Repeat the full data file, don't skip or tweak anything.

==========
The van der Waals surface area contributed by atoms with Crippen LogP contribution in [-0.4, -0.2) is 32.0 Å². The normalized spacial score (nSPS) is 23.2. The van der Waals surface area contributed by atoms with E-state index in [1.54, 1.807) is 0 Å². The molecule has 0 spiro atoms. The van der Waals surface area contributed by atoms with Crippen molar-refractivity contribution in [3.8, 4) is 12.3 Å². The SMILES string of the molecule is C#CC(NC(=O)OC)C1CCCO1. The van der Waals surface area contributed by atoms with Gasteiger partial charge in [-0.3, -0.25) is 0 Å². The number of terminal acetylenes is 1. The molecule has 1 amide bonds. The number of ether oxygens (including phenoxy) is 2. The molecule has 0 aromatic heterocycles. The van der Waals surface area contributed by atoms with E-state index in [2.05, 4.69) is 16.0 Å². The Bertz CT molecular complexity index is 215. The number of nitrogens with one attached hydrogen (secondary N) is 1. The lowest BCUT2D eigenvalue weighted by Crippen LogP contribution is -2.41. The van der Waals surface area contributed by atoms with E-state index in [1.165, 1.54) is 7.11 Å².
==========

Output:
The van der Waals surface area contributed by atoms with Crippen LogP contribution in [-0.4, -0.2) is 32.0 Å². The normalized spacial score (nSPS) is 23.2. The van der Waals surface area contributed by atoms with E-state index in [1.54, 1.807) is 0 Å². The molecule has 0 spiro atoms. The van der Waals surface area contributed by atoms with Crippen molar-refractivity contribution in [3.8, 4) is 12.3 Å². The SMILES string of the molecule is C#CC(NC(=O)OC)C1CCCO1. The van der Waals surface area contributed by atoms with Gasteiger partial charge in [-0.3, -0.25) is 0 Å². The number of terminal acetylenes is 1. The molecule has 1 amide bonds. The number of ether oxygens (including phenoxy) is 2. The molecule has 0 aromatic heterocycles. The van der Waals surface area contributed by atoms with E-state index in [2.05, 4.69) is 16.0 Å². The Bertz CT molecular complexity index is 215. The number of nitrogens with one attached hydrogen (secondary N) is 1. The lowest BCUT2D eigenvalue weighted by Crippen LogP contribution is -2.41. The van der Waals surface area contributed by atoms with E-state index in [1.165, 1.54) is 7.11 Å².